The administration is deporting fewer criminal aliens than it did last year, according to new statistics released Tuesday that undercut President Obama’s justification for his new amnesty, which he said was intended to free agents to focus on the most dangerous of criminals by focusing on “felons not families.”
Instead, both arrests and deportations of criminal aliens are down about 30 percent through the first six months of fiscal year 2015, signaling that agents, who have been told to stop focusing on rank-and-file illegal immigrants, have not been able to refocus on criminal illegal immigrants instead.
The data, released by House Judiciary Committee Chairman Robert W. Goodlatte at the beginning of a hearing with U.S. Immigration and Customs Enforcement Director Sarah Saldana, also showed that the 30,558 criminal aliens ICE knowingly released back into the community in 2014 had amassed nearly 80,000 convictions, including 250 homicides, 186 kidnappings and 373 sexual assaults.
“The nonsensical actions of this administration demonstrate its lack of desire to enforce the law even against unlawful aliens convicted of serious crimes,” Mr. Goodlatte said.
Ms. Saldana said she’s required under the laws passed by Congress to grant due process to everyone, and said both court decisions and federal law require her to make judgments about whom to hold.
“Even the Congress contemplated some people would be released,” Ms. Saldana said.
But she said she’s also taken steps to require senior managers to review the releases in the future, which she said should being consistency and a more thorough review to the process.
“I myself have a concern — are we making the proper decisions?” she said.
According to the statistics, the aliens released by ICE had amassed 13,636 convictions for driving under the influence, 1,589 weapons offenses, 994 aggravated assaults, 56 arsons and 31 smuggling offenses.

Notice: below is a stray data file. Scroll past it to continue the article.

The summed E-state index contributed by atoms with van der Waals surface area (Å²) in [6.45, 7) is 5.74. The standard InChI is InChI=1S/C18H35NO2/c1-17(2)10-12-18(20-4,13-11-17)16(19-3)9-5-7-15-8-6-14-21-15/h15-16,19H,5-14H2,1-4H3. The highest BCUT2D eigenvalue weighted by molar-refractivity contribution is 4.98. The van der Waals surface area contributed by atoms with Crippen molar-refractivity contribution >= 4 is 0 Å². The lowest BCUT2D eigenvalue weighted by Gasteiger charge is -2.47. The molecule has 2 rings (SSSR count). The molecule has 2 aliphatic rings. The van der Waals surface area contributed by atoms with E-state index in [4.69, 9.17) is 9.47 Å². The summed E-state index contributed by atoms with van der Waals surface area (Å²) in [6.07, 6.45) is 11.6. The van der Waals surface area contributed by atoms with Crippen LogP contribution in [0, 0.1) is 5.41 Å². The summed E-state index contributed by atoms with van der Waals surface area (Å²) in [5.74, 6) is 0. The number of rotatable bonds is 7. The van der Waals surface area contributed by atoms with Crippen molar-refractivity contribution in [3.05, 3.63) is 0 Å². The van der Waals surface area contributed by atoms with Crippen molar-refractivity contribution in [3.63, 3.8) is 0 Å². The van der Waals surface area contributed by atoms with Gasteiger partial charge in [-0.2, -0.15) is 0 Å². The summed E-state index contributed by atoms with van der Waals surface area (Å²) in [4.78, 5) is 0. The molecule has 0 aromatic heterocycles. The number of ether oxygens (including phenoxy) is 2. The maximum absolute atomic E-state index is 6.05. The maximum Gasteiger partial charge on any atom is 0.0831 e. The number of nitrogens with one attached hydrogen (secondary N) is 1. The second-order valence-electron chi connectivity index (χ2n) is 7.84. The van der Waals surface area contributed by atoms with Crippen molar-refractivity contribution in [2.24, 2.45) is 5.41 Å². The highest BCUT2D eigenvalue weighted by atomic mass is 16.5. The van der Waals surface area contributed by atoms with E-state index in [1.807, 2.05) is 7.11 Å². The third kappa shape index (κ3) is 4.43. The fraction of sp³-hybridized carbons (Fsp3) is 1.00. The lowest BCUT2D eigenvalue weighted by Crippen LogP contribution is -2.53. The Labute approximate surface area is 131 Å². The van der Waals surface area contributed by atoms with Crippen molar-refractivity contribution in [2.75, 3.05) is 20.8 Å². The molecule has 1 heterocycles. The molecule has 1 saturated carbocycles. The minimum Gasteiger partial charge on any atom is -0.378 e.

The Obama administration has claimed that many of those releases are required by court order stemming from a years-old Supreme Court ruling, Zadvydas v. Davis, that says immigrants can’t be held indefinitely and if their home countries won’t take them back, they must eventually be released.
But the new numbers suggest those released are a small fraction. Of the nearly more than 30,000 criminal aliens released, only 2,457 were cut loose because of considerations stemming from the Zadvydas ruling, the House committee said. And for the serious crimes, only about half the homicide convictions and a third of the kidnapping convictions were Zadvydas-related releases.
Ms. Saldana said federal law instructs her agents to take account of how old the crimes are when deciding whether to continue detaining someone.
ICE also says that even when people are released from detention, they are still being monitored and are supposed to check in, and to return for their court hearings.
Even as she took fire from Republicans for lax enforcement, Ms. Saldana faced criticism from Democrats who said her agents are still doing too much to go after rank-and-file illegal immigrants.